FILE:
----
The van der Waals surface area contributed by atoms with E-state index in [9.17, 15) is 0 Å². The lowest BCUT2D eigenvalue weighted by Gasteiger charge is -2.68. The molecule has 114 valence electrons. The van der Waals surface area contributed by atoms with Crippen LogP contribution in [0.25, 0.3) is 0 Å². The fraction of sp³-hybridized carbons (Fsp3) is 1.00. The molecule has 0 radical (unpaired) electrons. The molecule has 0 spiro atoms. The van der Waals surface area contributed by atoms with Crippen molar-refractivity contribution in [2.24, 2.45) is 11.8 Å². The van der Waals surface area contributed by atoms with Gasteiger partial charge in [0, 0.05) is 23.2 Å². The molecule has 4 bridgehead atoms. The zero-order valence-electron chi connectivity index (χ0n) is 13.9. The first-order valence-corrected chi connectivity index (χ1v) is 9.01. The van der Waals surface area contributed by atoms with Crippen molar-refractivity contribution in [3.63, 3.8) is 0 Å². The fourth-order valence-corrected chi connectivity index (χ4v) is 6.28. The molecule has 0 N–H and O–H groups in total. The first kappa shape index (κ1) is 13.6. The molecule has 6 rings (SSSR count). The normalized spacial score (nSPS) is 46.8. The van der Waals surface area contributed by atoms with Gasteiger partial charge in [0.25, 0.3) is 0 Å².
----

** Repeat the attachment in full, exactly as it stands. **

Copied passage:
The van der Waals surface area contributed by atoms with E-state index in [9.17, 15) is 0 Å². The lowest BCUT2D eigenvalue weighted by Gasteiger charge is -2.68. The molecule has 114 valence electrons. The van der Waals surface area contributed by atoms with Crippen LogP contribution in [0.25, 0.3) is 0 Å². The fraction of sp³-hybridized carbons (Fsp3) is 1.00. The molecule has 0 radical (unpaired) electrons. The molecule has 0 spiro atoms. The van der Waals surface area contributed by atoms with Crippen molar-refractivity contribution in [2.24, 2.45) is 11.8 Å². The van der Waals surface area contributed by atoms with Gasteiger partial charge in [0, 0.05) is 23.2 Å². The molecule has 4 bridgehead atoms. The zero-order valence-electron chi connectivity index (χ0n) is 13.9. The first-order valence-corrected chi connectivity index (χ1v) is 9.01. The van der Waals surface area contributed by atoms with Crippen molar-refractivity contribution in [3.63, 3.8) is 0 Å². The fourth-order valence-corrected chi connectivity index (χ4v) is 6.28. The molecule has 0 N–H and O–H groups in total. The first kappa shape index (κ1) is 13.6. The molecule has 6 rings (SSSR count). The normalized spacial score (nSPS) is 46.8. The van der Waals surface area contributed by atoms with Gasteiger partial charge in [0.25, 0.3) is 0 Å².